Eating an Ortolan – A French Tradition that is Better Forgotten?


A French Dish that is Trying to Make a Comeback

French gourmands know that the traditional way of consuming an ortolan is to cover one’s head with a sizeable napkin – shielding one from the eyes of God while eating the melodious avian. Unfortunately, if the practice is left to certain French chefs, they will applaud its return.

Demanding a Reversal

Four cooks as well as the 18-Michelin star French chef, Alain Ducasse, have demanded that a partial reversal be made on the ban that prevents people from killing and selling the ortolan songbird. In an interview with a French food publication, Ducasse said that the ban “undermines centuries of tradition . . . and [encourages the selling of the bird on the black market].”

An Expensive Bird

The tiny bird, which is about as big as the fist of an infant, weighs approximately an ounce but can be purchased for as much as £100 by any food connoisseur who is willing to buy the bird outside the confines of the law. One of the inventors of nouvelle cuisine, Michel Guérard, says he would like to serve the bird dish at least once a year.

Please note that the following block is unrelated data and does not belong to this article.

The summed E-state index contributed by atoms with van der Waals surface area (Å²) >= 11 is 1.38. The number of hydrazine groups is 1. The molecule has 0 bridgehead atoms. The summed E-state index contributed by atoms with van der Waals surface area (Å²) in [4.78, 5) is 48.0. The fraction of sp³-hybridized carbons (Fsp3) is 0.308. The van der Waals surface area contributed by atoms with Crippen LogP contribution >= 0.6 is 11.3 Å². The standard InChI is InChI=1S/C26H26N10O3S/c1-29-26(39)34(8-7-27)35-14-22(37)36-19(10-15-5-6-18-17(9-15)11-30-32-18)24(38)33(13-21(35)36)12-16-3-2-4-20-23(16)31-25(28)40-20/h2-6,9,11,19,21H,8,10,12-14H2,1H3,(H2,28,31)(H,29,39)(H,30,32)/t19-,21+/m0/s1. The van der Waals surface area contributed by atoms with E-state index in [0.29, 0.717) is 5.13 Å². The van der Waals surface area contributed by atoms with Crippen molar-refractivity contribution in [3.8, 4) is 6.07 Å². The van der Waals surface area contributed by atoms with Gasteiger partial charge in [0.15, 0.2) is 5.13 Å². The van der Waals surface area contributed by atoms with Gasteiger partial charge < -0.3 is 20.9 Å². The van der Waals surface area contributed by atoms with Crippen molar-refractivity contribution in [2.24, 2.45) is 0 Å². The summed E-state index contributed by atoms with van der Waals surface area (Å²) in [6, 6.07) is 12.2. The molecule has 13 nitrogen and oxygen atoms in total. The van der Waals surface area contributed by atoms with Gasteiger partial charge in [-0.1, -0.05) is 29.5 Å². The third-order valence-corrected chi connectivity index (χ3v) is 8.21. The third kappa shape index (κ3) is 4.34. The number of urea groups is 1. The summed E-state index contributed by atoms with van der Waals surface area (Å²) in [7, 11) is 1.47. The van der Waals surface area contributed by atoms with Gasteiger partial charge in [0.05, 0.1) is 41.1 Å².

Governmental Intervention

The ortolan, which is a member of the bunting family, has not been sold for restaurant use since the latter part of the 90s. However, the ban was not stringently enforced until 2007. The government intervened at the time after poachers supplied large quantities of the bird to the country’s restaurants.Ortolan

Image Pierre Dalous, Wikimedia

Illegal Trapping

According to the country’s League for the Protection of Birds the number of ortolans dropped 30% from 1997 to 2007. However, the endangerment of the bird is not the only controversy. The way the songbird is caught is looked at with disapproval as well. Traps are set during the migratory season when the little birds fly to Africa. The ortolans are kept in cages where they are given grains to make them bigger and therefore more consumable.

An Ongoing Argument

Some French chefs discount the cruel practice, saying that is no different than fattening up a goose to serve up its liver for foie gras – yet another French dish that has raised the ire of Europeans.

Gluttony Has No Bounds

Gluttony has no bounds when it comes to the ortolan as the birds are cooked with their head still affixed. The total bird is eaten, both the head and bones. Nevertheless, some diners rave about the bird’s hazelnut flavor after the eating experience.

A True Aficionado

French President Mitterrand would probably agree as he ate not only foie gras and capon but two ortolans as well at a dinner he hosted in 1995 on New Year’s Eve. He was one of the true lovers of the bird dish.

Time and Traditional Will Tell

As it now stands, the return of the tradition is still up for debate.